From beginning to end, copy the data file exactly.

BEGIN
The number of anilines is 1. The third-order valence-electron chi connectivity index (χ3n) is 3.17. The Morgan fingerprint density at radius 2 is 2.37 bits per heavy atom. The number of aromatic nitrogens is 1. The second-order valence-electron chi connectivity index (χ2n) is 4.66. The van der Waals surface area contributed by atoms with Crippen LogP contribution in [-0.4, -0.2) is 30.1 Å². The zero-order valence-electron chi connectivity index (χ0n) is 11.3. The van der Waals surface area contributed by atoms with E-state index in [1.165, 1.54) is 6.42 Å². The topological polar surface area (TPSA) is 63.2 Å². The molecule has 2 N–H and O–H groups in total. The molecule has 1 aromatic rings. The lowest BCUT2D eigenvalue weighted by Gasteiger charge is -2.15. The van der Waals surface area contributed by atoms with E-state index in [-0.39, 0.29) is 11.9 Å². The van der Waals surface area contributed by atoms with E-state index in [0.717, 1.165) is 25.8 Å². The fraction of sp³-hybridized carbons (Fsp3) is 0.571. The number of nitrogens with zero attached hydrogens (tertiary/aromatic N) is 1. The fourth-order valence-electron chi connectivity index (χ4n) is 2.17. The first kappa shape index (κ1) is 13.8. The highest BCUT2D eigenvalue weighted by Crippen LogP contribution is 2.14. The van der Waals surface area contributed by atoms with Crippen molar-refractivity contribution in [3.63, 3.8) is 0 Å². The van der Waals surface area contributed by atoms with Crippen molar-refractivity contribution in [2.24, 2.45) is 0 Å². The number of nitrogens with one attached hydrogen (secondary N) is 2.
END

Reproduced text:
The number of anilines is 1. The third-order valence-electron chi connectivity index (χ3n) is 3.17. The Morgan fingerprint density at radius 2 is 2.37 bits per heavy atom. The number of aromatic nitrogens is 1. The second-order valence-electron chi connectivity index (χ2n) is 4.66. The van der Waals surface area contributed by atoms with Crippen LogP contribution in [-0.4, -0.2) is 30.1 Å². The zero-order valence-electron chi connectivity index (χ0n) is 11.3. The van der Waals surface area contributed by atoms with E-state index in [1.165, 1.54) is 6.42 Å². The topological polar surface area (TPSA) is 63.2 Å². The molecule has 2 N–H and O–H groups in total. The molecule has 1 aromatic rings. The lowest BCUT2D eigenvalue weighted by Gasteiger charge is -2.15. The van der Waals surface area contributed by atoms with E-state index in [-0.39, 0.29) is 11.9 Å². The van der Waals surface area contributed by atoms with E-state index in [0.717, 1.165) is 25.8 Å². The fraction of sp³-hybridized carbons (Fsp3) is 0.571. The number of nitrogens with zero attached hydrogens (tertiary/aromatic N) is 1. The fourth-order valence-electron chi connectivity index (χ4n) is 2.17. The first kappa shape index (κ1) is 13.8. The highest BCUT2D eigenvalue weighted by Crippen LogP contribution is 2.14. The van der Waals surface area contributed by atoms with Crippen molar-refractivity contribution in [3.63, 3.8) is 0 Å². The van der Waals surface area contributed by atoms with Crippen molar-refractivity contribution in [2.24, 2.45) is 0 Å². The number of nitrogens with one attached hydrogen (secondary N) is 2.